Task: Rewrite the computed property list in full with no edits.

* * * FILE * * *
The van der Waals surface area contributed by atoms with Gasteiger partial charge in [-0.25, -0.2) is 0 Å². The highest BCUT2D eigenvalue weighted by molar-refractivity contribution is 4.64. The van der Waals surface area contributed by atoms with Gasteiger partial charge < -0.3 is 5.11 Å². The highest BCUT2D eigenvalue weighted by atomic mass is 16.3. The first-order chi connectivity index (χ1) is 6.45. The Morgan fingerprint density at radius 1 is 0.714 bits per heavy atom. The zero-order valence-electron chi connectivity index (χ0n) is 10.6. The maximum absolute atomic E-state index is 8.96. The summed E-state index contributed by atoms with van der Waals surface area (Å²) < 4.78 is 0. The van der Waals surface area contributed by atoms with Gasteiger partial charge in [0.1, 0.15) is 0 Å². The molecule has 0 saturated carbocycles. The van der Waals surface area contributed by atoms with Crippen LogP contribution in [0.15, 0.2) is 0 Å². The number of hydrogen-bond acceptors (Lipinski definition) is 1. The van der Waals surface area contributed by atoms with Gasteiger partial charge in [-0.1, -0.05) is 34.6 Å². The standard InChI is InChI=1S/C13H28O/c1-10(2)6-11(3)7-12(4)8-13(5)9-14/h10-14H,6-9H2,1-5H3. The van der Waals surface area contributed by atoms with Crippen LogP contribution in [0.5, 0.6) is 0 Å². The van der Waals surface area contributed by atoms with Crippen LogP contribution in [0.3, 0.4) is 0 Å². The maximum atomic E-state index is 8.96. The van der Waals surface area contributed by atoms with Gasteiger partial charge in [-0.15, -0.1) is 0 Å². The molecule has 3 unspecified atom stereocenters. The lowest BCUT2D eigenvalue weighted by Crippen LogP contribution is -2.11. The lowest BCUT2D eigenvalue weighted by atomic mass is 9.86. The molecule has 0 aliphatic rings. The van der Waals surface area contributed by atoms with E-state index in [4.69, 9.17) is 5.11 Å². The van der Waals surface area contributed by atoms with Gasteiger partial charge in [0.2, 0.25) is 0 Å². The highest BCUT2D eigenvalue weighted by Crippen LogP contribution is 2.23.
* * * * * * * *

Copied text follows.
The van der Waals surface area contributed by atoms with Gasteiger partial charge in [-0.25, -0.2) is 0 Å². The highest BCUT2D eigenvalue weighted by molar-refractivity contribution is 4.64. The van der Waals surface area contributed by atoms with Gasteiger partial charge < -0.3 is 5.11 Å². The highest BCUT2D eigenvalue weighted by atomic mass is 16.3. The first-order chi connectivity index (χ1) is 6.45. The Morgan fingerprint density at radius 1 is 0.714 bits per heavy atom. The zero-order valence-electron chi connectivity index (χ0n) is 10.6. The maximum absolute atomic E-state index is 8.96. The summed E-state index contributed by atoms with van der Waals surface area (Å²) < 4.78 is 0. The van der Waals surface area contributed by atoms with Gasteiger partial charge in [0.1, 0.15) is 0 Å². The molecule has 0 saturated carbocycles. The van der Waals surface area contributed by atoms with Crippen LogP contribution in [0.15, 0.2) is 0 Å². The number of hydrogen-bond acceptors (Lipinski definition) is 1. The van der Waals surface area contributed by atoms with Gasteiger partial charge in [-0.1, -0.05) is 34.6 Å². The standard InChI is InChI=1S/C13H28O/c1-10(2)6-11(3)7-12(4)8-13(5)9-14/h10-14H,6-9H2,1-5H3. The van der Waals surface area contributed by atoms with Crippen LogP contribution in [0.5, 0.6) is 0 Å². The van der Waals surface area contributed by atoms with Crippen LogP contribution in [0.3, 0.4) is 0 Å². The maximum atomic E-state index is 8.96. The van der Waals surface area contributed by atoms with Gasteiger partial charge in [-0.15, -0.1) is 0 Å². The molecule has 3 unspecified atom stereocenters. The lowest BCUT2D eigenvalue weighted by Crippen LogP contribution is -2.11. The lowest BCUT2D eigenvalue weighted by atomic mass is 9.86. The molecule has 0 aliphatic rings. The van der Waals surface area contributed by atoms with E-state index in [4.69, 9.17) is 5.11 Å². The van der Waals surface area contributed by atoms with Gasteiger partial charge in [0.2, 0.25) is 0 Å². The highest BCUT2D eigenvalue weighted by Crippen LogP contribution is 2.23.